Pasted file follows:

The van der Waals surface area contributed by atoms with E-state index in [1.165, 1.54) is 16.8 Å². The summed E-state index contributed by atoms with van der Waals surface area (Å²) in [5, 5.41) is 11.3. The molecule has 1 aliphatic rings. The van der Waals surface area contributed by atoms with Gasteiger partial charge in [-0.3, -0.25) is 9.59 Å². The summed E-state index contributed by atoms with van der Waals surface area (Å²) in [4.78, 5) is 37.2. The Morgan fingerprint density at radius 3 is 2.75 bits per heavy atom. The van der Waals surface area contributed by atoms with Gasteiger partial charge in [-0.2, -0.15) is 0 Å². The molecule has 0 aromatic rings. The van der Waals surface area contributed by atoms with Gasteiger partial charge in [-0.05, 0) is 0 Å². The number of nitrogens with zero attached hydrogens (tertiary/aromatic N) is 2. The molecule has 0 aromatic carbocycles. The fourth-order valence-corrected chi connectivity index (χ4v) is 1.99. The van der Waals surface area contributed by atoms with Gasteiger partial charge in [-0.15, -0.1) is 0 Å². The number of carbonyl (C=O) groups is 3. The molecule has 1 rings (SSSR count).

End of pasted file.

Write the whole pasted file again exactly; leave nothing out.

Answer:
The van der Waals surface area contributed by atoms with E-state index in [1.165, 1.54) is 16.8 Å². The summed E-state index contributed by atoms with van der Waals surface area (Å²) in [5, 5.41) is 11.3. The molecule has 1 aliphatic rings. The van der Waals surface area contributed by atoms with Gasteiger partial charge in [-0.3, -0.25) is 9.59 Å². The summed E-state index contributed by atoms with van der Waals surface area (Å²) in [4.78, 5) is 37.2. The Morgan fingerprint density at radius 3 is 2.75 bits per heavy atom. The van der Waals surface area contributed by atoms with Gasteiger partial charge in [-0.2, -0.15) is 0 Å². The molecule has 0 aromatic rings. The van der Waals surface area contributed by atoms with Gasteiger partial charge in [-0.05, 0) is 0 Å². The number of nitrogens with zero attached hydrogens (tertiary/aromatic N) is 2. The molecule has 0 aromatic carbocycles. The fourth-order valence-corrected chi connectivity index (χ4v) is 1.99. The van der Waals surface area contributed by atoms with Gasteiger partial charge in [-0.15, -0.1) is 0 Å². The number of carbonyl (C=O) groups is 3. The molecule has 1 rings (SSSR count).